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    PROFILE – Japan’s Shinzo Abe: ‘Politics demands producing results’

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    Former Prime Minister Abe, 67, died of gunshot injuries after he was shot during election campaign event

    Japan’s towering politician and former Prime Minister Shinzo Abe died on Friday, hours after being shot when he was delivering an election campaign.

    Prime Minister Fumio Kishida termed the attack as a “barbaric, malicious incident” which is “totally intolerable.”

    Abe was in the western city of Nara to seek support for a candidate of the ruling Liberal Democratic Party (LDP) for weekend senate elections.

    At least two shots were heard and Abe fell unconscious on the ground. He was bleeding and the gunshot was fired from behind.

    The incident took place shortly after Abe started to speak at around 11:30 a.m. local time (0230GMT).

    Assailant, 41-year-old Tetsuya Yamagami, a resident of Nara, has been arrested and charged for attempt to murder. The shotgun used in the attack has been seized.

    Abe had stepped down from leadership of the LDP due to acute health issues in the fall of 2020.

    “I have decided to step down as prime minister as poor health should not lead to wrong political decisions,” Abe announced at the end of October 2020.

    “I will continue (my political work),” added Abe, who had led the LDP as the country’s longest-serving premier, besting the previous record of 2,798 days held by his great uncle, Eisaku Sato (1901-1975).

     

    ‘Politics demands producing results’

    The motto “politics demands producing results” was the hallmark of Abe.

    Abe, Japan’s youngest prime minister when he first took office in 2006 at 52 years, underwent serious health complications at the tail end of his political career.

    Scion of a political family, his grandfather, Kishi Nobusuke, served Japan as prime minister between 1957 and 1960.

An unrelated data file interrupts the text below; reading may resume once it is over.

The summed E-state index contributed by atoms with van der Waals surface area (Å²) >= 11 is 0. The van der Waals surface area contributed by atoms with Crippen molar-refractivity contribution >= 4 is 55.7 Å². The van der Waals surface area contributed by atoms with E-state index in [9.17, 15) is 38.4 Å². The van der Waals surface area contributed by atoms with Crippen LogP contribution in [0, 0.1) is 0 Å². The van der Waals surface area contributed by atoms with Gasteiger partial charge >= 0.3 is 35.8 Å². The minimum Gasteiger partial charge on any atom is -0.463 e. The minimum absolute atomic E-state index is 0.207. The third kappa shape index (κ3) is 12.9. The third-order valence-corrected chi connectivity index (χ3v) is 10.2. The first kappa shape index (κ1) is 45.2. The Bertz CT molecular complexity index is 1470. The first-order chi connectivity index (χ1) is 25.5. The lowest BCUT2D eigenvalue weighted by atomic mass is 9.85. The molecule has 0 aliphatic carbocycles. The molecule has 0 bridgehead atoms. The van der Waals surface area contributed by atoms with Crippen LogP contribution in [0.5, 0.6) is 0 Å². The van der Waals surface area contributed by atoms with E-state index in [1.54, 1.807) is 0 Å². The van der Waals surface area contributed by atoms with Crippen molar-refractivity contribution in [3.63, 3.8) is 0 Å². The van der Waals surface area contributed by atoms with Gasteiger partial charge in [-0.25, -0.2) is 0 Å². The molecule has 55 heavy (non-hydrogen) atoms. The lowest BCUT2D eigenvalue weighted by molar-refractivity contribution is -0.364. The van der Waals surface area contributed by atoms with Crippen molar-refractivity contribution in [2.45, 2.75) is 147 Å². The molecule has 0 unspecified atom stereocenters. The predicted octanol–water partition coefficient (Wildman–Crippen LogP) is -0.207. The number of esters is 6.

Almunus of Seikei University from where he graduated in 1977, Abe briefly worked at Kobe steel between 1979 and 1982 before putting on political robes.

    He joined his father politician Shintaro Abe as secretary.

    Following the death of his father, who served as Japan’s foreign minister, Abe plunged into electoral politics in 1993 and was elected to the House of Representatives – the lower house of Japan’s parliament, locally known as Diet.

    However, the first jolt to his political career came when he suddenly resigned due to bad ulcerative colitis illness in 2007. He had been in office for just a year – September 2006 to 2007.

    It was the same year that his party faced an embarrassing defeat in Diet.

     

    Returns to serve longest-term

    Abe made a stunning return to power in 2012, first defeating party rival Shigeru Ishiba in September to retake the LDP helm, and then leading the party to an overwhelming majority that December.

    It was again a political milestone – the first Japanese former premier to return to office since Shigeru Yoshida in 1948.

    Abe’s second stint as chief executive of Japan since 2012 came with a focus on the economy and pledging to pull Japan out of long-term deflation.